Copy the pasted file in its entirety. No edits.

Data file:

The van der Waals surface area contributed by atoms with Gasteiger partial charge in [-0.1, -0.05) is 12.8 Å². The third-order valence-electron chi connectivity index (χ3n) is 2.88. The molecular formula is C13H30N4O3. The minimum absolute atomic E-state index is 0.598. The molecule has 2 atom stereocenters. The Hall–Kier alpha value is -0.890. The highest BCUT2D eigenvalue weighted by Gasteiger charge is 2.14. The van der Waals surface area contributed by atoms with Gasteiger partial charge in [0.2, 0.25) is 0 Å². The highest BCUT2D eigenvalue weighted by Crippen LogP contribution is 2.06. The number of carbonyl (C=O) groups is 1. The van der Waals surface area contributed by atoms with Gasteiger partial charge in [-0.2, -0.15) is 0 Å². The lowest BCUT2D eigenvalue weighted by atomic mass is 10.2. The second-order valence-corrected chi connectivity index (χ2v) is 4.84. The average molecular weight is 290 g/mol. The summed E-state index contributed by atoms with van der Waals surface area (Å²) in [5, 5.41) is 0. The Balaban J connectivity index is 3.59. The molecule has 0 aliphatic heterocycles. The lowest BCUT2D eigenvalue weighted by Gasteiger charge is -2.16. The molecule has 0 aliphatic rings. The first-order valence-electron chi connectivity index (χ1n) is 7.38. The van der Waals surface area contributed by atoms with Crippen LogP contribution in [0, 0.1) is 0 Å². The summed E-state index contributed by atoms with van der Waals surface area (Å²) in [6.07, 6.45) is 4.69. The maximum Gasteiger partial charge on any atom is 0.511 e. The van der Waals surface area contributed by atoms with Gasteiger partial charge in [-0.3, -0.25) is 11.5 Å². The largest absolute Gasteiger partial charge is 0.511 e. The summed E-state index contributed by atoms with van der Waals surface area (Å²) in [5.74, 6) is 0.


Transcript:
The van der Waals surface area contributed by atoms with Gasteiger partial charge in [-0.1, -0.05) is 12.8 Å². The third-order valence-electron chi connectivity index (χ3n) is 2.88. The molecular formula is C13H30N4O3. The minimum absolute atomic E-state index is 0.598. The molecule has 2 atom stereocenters. The Hall–Kier alpha value is -0.890. The highest BCUT2D eigenvalue weighted by Gasteiger charge is 2.14. The van der Waals surface area contributed by atoms with Gasteiger partial charge in [0.2, 0.25) is 0 Å². The highest BCUT2D eigenvalue weighted by Crippen LogP contribution is 2.06. The number of carbonyl (C=O) groups is 1. The van der Waals surface area contributed by atoms with Gasteiger partial charge in [-0.2, -0.15) is 0 Å². The lowest BCUT2D eigenvalue weighted by atomic mass is 10.2. The second-order valence-corrected chi connectivity index (χ2v) is 4.84. The average molecular weight is 290 g/mol. The summed E-state index contributed by atoms with van der Waals surface area (Å²) in [5, 5.41) is 0. The Balaban J connectivity index is 3.59. The molecule has 0 aliphatic heterocycles. The lowest BCUT2D eigenvalue weighted by Gasteiger charge is -2.16. The molecule has 0 aliphatic rings. The first-order valence-electron chi connectivity index (χ1n) is 7.38. The van der Waals surface area contributed by atoms with Crippen LogP contribution in [0, 0.1) is 0 Å². The summed E-state index contributed by atoms with van der Waals surface area (Å²) in [6.07, 6.45) is 4.69. The maximum Gasteiger partial charge on any atom is 0.511 e. The van der Waals surface area contributed by atoms with Gasteiger partial charge in [-0.3, -0.25) is 11.5 Å². The largest absolute Gasteiger partial charge is 0.511 e. The summed E-state index contributed by atoms with van der Waals surface area (Å²) in [5.74, 6) is 0.